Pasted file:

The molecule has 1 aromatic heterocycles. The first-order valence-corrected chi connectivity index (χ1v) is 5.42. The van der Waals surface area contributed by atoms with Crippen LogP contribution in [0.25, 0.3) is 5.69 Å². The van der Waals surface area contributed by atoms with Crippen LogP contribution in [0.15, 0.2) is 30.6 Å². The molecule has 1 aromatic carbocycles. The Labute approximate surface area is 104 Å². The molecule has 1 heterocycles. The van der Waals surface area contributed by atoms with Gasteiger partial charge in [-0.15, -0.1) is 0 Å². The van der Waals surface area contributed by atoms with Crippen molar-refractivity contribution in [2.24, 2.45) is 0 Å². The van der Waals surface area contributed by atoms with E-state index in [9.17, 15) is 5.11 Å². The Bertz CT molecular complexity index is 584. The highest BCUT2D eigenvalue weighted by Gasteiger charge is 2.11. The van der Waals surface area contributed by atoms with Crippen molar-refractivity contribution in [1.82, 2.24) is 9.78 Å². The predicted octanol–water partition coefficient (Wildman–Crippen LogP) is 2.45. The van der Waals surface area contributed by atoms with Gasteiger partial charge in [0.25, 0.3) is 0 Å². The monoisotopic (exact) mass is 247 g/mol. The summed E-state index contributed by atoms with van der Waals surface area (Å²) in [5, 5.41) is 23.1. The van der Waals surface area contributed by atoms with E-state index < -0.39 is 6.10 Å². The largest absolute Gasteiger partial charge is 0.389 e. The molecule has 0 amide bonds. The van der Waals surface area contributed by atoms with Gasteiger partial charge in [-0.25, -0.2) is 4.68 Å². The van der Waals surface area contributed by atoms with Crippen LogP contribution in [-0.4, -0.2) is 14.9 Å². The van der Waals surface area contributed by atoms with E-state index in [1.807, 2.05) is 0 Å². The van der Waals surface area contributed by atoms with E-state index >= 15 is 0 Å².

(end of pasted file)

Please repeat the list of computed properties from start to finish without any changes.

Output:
The molecule has 1 aromatic heterocycles. The first-order valence-corrected chi connectivity index (χ1v) is 5.42. The van der Waals surface area contributed by atoms with Crippen LogP contribution in [0.25, 0.3) is 5.69 Å². The van der Waals surface area contributed by atoms with Crippen LogP contribution in [0.15, 0.2) is 30.6 Å². The molecule has 1 aromatic carbocycles. The Labute approximate surface area is 104 Å². The molecule has 1 heterocycles. The van der Waals surface area contributed by atoms with Gasteiger partial charge in [-0.15, -0.1) is 0 Å². The van der Waals surface area contributed by atoms with Crippen molar-refractivity contribution in [2.24, 2.45) is 0 Å². The van der Waals surface area contributed by atoms with E-state index in [9.17, 15) is 5.11 Å². The Bertz CT molecular complexity index is 584. The highest BCUT2D eigenvalue weighted by Gasteiger charge is 2.11. The van der Waals surface area contributed by atoms with Crippen molar-refractivity contribution in [1.82, 2.24) is 9.78 Å². The predicted octanol–water partition coefficient (Wildman–Crippen LogP) is 2.45. The van der Waals surface area contributed by atoms with Gasteiger partial charge in [0.25, 0.3) is 0 Å². The monoisotopic (exact) mass is 247 g/mol. The summed E-state index contributed by atoms with van der Waals surface area (Å²) in [5, 5.41) is 23.1. The van der Waals surface area contributed by atoms with E-state index < -0.39 is 6.10 Å². The largest absolute Gasteiger partial charge is 0.389 e. The molecule has 0 amide bonds. The van der Waals surface area contributed by atoms with Gasteiger partial charge in [-0.25, -0.2) is 4.68 Å². The van der Waals surface area contributed by atoms with Crippen LogP contribution in [-0.4, -0.2) is 14.9 Å². The van der Waals surface area contributed by atoms with E-state index in [1.807, 2.05) is 0 Å². The van der Waals surface area contributed by atoms with E-state index >= 15 is 0 Å².